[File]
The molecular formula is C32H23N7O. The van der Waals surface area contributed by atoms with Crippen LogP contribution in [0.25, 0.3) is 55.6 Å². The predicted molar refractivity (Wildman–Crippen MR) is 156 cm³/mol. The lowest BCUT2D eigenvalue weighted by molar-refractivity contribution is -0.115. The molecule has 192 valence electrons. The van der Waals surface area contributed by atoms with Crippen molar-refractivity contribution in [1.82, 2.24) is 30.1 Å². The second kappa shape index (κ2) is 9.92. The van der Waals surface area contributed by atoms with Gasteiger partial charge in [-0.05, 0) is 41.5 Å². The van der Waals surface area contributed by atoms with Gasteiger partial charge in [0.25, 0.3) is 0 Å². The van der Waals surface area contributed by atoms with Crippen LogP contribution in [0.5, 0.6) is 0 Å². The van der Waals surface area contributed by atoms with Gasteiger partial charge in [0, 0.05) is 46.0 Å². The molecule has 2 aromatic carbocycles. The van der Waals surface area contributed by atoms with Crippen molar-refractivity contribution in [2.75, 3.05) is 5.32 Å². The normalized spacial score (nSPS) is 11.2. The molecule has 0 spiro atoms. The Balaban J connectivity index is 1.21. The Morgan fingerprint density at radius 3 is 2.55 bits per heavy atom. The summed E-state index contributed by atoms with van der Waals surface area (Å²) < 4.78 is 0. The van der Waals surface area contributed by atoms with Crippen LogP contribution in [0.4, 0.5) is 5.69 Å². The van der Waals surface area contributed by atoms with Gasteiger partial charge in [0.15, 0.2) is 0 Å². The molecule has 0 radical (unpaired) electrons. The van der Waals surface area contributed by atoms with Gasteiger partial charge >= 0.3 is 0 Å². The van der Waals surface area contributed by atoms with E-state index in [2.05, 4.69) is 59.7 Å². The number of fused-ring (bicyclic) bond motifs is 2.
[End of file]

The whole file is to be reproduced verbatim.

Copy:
The molecular formula is C32H23N7O. The van der Waals surface area contributed by atoms with Crippen LogP contribution in [0.25, 0.3) is 55.6 Å². The predicted molar refractivity (Wildman–Crippen MR) is 156 cm³/mol. The lowest BCUT2D eigenvalue weighted by molar-refractivity contribution is -0.115. The molecule has 192 valence electrons. The van der Waals surface area contributed by atoms with Crippen molar-refractivity contribution in [1.82, 2.24) is 30.1 Å². The second kappa shape index (κ2) is 9.92. The van der Waals surface area contributed by atoms with Gasteiger partial charge in [-0.05, 0) is 41.5 Å². The van der Waals surface area contributed by atoms with Gasteiger partial charge in [0.25, 0.3) is 0 Å². The van der Waals surface area contributed by atoms with Crippen LogP contribution in [0.5, 0.6) is 0 Å². The van der Waals surface area contributed by atoms with Gasteiger partial charge in [0, 0.05) is 46.0 Å². The molecule has 2 aromatic carbocycles. The van der Waals surface area contributed by atoms with Crippen molar-refractivity contribution in [2.75, 3.05) is 5.32 Å². The normalized spacial score (nSPS) is 11.2. The molecule has 0 spiro atoms. The Balaban J connectivity index is 1.21. The Morgan fingerprint density at radius 3 is 2.55 bits per heavy atom. The summed E-state index contributed by atoms with van der Waals surface area (Å²) < 4.78 is 0. The van der Waals surface area contributed by atoms with Crippen LogP contribution in [0.4, 0.5) is 5.69 Å². The van der Waals surface area contributed by atoms with Gasteiger partial charge in [0.15, 0.2) is 0 Å². The molecule has 0 radical (unpaired) electrons. The van der Waals surface area contributed by atoms with Gasteiger partial charge >= 0.3 is 0 Å². The van der Waals surface area contributed by atoms with E-state index in [2.05, 4.69) is 59.7 Å². The number of fused-ring (bicyclic) bond motifs is 2.